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What is Workplace Discrimination?

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  • Written By: Alexis W.
  • Edited By: Heather Bailey
  • Last Modified Date: 10 November 2016
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Workplace discrimination occurs when an individual is treated differently when applying for a job, or while at his job, as a result of his protected status. In the United States, workplace discrimination is illegal; this means that a person cannot be treated differently on the basis of certain qualifications, such as race, gender, national origin, color, age, or disability. Various federal and state laws within the United States make discrimination in the workplace illegal.

Not all types of workplace discrimination are prohibited by law. For example, it is not illegal to discriminate against or treat someone differently on the basis of his being physically unattractive or on the basis of his living in the wrong neighborhood. Discrimination is prohibited by law only on the basis of certain specific traits and qualifications. These qualifications, therefore, are considered to have protected status. That means if someone is a female, she cannot be discriminated against on the basis of being female because her femaleness puts her in a protected class.

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Different civil rights laws within the United States prohibit different types of workplace discrimination and create different protected classes. Title VII of the Civil Rights Act of 1964 makes it illegal to discriminate on the basis of race, color, national origin, gender or religion. The Americans with Disabilities Act makes it illegal to discriminate against a disabled individual and mandates that employers make reasonable accommodations to allow a disabled person to work. The Age Discrimination in Employment Act protects workers over the age of 40 from being fired or otherwise treated differently on the basis of their age.

Workplace discrimination under these laws involves a broad category of prohibited behavior. The laws stipulate that an employer cannot discriminate in the hiring, firing or terms and conditions of employment. This means that an employer cannot refuse to hire someone solely on the basis of his age, or other protected classification. He also cannot make firing decisions based on the protected status of an individual. In addition, he cannot promote or refuse to promote someone, provide or limit benefits, or otherwise hinder or help a person in any way at his job on the basis of gender or race or other protected status. It is also illegal for a company to permit a hostile environment to be created; for example, an employer cannot permit someone to be made uncomfortable by racial jokes occurring at the workplace.

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anon960429
Post 2

I am a postal city carrier which have been turned down for transfer year after year. My senator just sent me a letter that stated my postmaster will not allow it because I turned down a transfer about 15 years ago which I turned down because they would not tell me how many hours I would be working. They also turned me down for my sick leave record which was supposed to be workman's comp, but they purposely gave me the wrong forms.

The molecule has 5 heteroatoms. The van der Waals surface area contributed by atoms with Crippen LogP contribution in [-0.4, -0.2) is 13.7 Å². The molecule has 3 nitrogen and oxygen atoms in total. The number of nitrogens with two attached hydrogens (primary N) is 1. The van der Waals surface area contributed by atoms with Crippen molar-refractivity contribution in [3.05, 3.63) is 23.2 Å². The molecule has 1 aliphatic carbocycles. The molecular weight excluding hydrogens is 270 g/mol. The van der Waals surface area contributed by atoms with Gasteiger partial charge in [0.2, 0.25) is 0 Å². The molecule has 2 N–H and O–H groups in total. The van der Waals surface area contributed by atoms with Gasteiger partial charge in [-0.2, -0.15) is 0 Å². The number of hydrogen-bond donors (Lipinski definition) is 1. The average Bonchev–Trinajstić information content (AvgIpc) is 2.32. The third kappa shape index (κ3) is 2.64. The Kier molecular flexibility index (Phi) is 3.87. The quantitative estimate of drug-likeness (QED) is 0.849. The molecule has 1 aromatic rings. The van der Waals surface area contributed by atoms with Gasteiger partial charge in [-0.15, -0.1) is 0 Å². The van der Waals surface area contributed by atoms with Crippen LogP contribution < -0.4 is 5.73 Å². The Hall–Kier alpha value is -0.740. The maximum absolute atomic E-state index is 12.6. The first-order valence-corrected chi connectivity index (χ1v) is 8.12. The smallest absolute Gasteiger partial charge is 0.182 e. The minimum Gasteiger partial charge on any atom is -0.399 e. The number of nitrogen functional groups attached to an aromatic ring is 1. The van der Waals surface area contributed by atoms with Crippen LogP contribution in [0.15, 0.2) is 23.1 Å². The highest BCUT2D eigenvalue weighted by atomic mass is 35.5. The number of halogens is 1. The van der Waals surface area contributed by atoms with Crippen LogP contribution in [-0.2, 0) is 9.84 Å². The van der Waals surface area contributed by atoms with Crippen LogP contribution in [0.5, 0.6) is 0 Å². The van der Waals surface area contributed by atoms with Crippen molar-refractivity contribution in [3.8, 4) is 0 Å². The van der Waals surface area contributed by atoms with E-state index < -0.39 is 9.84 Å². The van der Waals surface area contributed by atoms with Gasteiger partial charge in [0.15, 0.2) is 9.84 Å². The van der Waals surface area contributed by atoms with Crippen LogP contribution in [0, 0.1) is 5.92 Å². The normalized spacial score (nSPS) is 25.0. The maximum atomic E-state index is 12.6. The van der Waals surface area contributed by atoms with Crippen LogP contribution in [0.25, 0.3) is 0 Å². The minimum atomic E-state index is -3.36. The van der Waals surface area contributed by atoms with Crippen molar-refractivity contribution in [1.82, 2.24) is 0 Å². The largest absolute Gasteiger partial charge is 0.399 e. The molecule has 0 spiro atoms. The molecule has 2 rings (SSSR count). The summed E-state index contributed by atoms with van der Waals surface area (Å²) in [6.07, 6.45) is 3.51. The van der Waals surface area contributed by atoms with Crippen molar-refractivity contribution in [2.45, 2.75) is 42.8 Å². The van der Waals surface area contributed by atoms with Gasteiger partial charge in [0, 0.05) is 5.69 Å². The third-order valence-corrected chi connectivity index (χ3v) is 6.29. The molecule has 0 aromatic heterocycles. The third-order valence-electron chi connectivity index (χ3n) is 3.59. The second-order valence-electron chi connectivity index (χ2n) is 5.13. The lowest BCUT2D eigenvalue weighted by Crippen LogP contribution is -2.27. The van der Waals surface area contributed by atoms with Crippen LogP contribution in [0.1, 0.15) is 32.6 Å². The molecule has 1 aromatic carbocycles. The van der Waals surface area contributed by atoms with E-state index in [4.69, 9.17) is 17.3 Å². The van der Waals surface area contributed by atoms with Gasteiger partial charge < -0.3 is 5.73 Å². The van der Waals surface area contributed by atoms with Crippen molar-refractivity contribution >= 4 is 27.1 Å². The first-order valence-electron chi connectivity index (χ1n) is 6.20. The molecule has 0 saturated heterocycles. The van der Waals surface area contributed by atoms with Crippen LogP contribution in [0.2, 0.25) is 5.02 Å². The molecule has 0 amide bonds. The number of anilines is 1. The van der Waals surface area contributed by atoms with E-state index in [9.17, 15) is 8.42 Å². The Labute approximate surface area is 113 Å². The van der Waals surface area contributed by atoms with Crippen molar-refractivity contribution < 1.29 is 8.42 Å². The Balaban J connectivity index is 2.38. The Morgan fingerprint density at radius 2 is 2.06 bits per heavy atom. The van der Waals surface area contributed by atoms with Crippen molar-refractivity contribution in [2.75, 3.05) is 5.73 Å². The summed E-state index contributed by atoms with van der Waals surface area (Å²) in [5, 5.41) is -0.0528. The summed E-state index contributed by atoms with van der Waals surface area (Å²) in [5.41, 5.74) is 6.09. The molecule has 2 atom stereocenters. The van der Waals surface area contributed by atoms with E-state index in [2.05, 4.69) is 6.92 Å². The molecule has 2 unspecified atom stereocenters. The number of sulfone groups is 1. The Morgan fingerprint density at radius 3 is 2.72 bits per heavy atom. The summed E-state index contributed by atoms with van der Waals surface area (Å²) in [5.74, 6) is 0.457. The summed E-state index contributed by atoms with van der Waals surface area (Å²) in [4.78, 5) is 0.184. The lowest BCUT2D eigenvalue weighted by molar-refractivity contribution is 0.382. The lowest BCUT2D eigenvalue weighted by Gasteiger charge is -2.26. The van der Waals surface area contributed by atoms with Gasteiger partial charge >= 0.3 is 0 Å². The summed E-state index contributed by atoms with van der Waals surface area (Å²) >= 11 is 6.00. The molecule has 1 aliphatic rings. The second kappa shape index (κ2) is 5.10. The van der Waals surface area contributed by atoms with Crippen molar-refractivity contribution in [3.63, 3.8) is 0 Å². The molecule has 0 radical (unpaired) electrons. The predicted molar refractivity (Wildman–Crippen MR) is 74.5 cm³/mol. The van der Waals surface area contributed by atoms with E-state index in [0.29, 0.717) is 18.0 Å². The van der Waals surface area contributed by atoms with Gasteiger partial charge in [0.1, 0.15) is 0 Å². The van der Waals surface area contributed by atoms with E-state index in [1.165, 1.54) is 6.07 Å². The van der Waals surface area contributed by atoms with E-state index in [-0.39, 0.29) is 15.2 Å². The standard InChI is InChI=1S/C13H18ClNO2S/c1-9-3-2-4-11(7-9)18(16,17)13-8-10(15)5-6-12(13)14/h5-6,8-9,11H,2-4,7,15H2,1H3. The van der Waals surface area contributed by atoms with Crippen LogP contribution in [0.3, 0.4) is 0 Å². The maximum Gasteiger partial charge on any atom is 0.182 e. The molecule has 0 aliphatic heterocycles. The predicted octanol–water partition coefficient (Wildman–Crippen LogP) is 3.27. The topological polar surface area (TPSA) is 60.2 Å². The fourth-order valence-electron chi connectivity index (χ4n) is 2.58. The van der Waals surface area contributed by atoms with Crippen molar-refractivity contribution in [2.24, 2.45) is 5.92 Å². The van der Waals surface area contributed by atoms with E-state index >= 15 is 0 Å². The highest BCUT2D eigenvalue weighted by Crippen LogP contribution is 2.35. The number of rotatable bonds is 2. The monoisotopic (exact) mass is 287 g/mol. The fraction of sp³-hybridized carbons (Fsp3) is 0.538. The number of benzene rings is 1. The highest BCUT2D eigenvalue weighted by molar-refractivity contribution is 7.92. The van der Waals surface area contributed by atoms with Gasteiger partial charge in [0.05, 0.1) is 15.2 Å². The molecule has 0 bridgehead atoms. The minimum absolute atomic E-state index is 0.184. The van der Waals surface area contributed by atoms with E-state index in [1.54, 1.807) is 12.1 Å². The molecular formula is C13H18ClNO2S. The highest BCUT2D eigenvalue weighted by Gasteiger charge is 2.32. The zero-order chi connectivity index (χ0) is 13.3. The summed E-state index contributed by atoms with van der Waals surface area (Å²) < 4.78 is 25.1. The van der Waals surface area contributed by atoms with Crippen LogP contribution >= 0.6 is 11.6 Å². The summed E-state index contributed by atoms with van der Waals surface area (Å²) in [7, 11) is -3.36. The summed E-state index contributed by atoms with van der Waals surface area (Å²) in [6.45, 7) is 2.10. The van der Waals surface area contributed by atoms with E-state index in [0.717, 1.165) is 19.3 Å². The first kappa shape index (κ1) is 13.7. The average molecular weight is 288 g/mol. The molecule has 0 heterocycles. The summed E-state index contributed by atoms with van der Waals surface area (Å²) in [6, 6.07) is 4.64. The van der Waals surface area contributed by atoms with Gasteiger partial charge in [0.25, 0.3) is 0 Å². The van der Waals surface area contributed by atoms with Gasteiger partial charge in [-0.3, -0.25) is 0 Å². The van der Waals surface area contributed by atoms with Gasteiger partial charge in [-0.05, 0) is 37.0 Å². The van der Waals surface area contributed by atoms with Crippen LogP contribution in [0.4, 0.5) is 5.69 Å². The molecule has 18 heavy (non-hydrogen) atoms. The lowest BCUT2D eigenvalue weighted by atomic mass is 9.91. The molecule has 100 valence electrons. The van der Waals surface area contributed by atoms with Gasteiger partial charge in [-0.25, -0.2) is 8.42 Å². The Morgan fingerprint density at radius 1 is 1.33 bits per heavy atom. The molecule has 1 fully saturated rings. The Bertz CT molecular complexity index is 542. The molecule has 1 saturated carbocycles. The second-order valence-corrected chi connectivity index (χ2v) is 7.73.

I am a disabled vet and only miss work because of work related stuff like the flu strip throat or a torn rotator cuff. They also refused to file workman's comp on this, as well. Any suggestions?

anon321715
Post 1

I have a situation. I don't know if it falls into any of the protected classes, but maybe someone can advise me. I have been working for my current employer (in Pennsylvania) for over three years now. I'm a young (under 25), driven employee. Before I was hired, I was injured in a car accident (non-union fracture of the clavicle) and that limits what I can do without pain. I have never asked for an accommodation or anything, as most times, I can do my job relatively pain free.

The condition is deteriorating and as a result, I'm not able to do my job as well. So, I went to a specialist to see about, and schedule surgery if I'm

a candidate. (I am and the surgery has been scheduled) The day my surgery was scheduled, I informed my boss, who then informed his boss, who I'm assuming, informed HR. The issue is that, after the surgery, I'll have to return on modified (light) duty. In an office space (such as the one I work in) this shouldn't be an issue. The only thing I won't be able to do in my regular job description is the filing, because the files are so heavy, the shelves so high, and the files packed onto the shelves so tightly.

The day after I informed my boss of the scheduled surgery, an e-mail was sent out from HR stating that except in cases of work related injury, we are no longer able to return to work on modified duty. This is not posted in any policy or procedure that I could find, none was cited in the e-mail, and it's not in our union agreement. In my case, it means that instead of being off two weeks, I'll have to be off 8-10 weeks (When I have 4.5-5 weeks of paid leave available).

I was even specifically told that if there were another clerical person in my division, that they could work around the restriction by giving that person more of the filing. Since I'm the only clerical person in my division, that's not an option and therefore forces me to decide between having this severe, debilitating injury corrected, or a roof over my head.

I feel that I'm being discriminated against. I was even asked by a co-worker who knows of my condition and surgery if that e-mail (sent out to the entire agency) was directed at me. Help?

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